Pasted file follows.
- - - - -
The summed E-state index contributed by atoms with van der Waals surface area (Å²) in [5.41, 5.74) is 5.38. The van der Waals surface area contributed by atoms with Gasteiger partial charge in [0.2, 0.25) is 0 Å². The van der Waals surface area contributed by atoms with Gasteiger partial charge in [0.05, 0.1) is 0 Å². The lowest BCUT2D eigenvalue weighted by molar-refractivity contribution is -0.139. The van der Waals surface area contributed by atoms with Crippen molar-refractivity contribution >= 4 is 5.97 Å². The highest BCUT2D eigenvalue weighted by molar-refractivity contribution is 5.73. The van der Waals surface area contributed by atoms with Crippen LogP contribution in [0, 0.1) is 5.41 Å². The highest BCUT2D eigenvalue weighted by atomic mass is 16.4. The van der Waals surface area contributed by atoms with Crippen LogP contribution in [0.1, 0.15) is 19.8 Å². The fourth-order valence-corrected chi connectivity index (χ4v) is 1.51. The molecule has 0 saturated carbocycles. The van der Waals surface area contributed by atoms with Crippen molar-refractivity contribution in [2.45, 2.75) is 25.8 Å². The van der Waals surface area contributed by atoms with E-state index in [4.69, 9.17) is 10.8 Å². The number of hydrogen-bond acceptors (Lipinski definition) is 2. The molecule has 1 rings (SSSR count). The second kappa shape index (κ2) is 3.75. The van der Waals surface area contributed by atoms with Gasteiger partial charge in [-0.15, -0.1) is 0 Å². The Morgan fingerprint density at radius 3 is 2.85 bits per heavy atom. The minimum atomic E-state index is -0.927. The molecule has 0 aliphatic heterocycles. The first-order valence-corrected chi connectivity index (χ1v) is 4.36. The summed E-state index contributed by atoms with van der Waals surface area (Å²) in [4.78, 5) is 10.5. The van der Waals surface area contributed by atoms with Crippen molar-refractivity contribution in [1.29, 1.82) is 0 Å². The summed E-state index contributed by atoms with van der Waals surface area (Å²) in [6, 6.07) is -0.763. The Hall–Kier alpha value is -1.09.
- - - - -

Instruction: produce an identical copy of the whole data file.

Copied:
The summed E-state index contributed by atoms with van der Waals surface area (Å²) in [5.41, 5.74) is 5.38. The van der Waals surface area contributed by atoms with Gasteiger partial charge in [0.2, 0.25) is 0 Å². The van der Waals surface area contributed by atoms with Gasteiger partial charge in [0.05, 0.1) is 0 Å². The lowest BCUT2D eigenvalue weighted by molar-refractivity contribution is -0.139. The van der Waals surface area contributed by atoms with Crippen molar-refractivity contribution >= 4 is 5.97 Å². The highest BCUT2D eigenvalue weighted by molar-refractivity contribution is 5.73. The van der Waals surface area contributed by atoms with Crippen LogP contribution in [0, 0.1) is 5.41 Å². The highest BCUT2D eigenvalue weighted by atomic mass is 16.4. The van der Waals surface area contributed by atoms with Crippen LogP contribution in [0.1, 0.15) is 19.8 Å². The fourth-order valence-corrected chi connectivity index (χ4v) is 1.51. The molecule has 0 saturated carbocycles. The van der Waals surface area contributed by atoms with Crippen molar-refractivity contribution in [2.45, 2.75) is 25.8 Å². The van der Waals surface area contributed by atoms with E-state index in [4.69, 9.17) is 10.8 Å². The number of hydrogen-bond acceptors (Lipinski definition) is 2. The molecule has 1 rings (SSSR count). The second kappa shape index (κ2) is 3.75. The van der Waals surface area contributed by atoms with Gasteiger partial charge in [-0.15, -0.1) is 0 Å². The Morgan fingerprint density at radius 3 is 2.85 bits per heavy atom. The minimum atomic E-state index is -0.927. The molecule has 0 aliphatic heterocycles. The first-order valence-corrected chi connectivity index (χ1v) is 4.36. The summed E-state index contributed by atoms with van der Waals surface area (Å²) in [4.78, 5) is 10.5. The van der Waals surface area contributed by atoms with Crippen molar-refractivity contribution in [1.29, 1.82) is 0 Å². The summed E-state index contributed by atoms with van der Waals surface area (Å²) in [6, 6.07) is -0.763. The Hall–Kier alpha value is -1.09.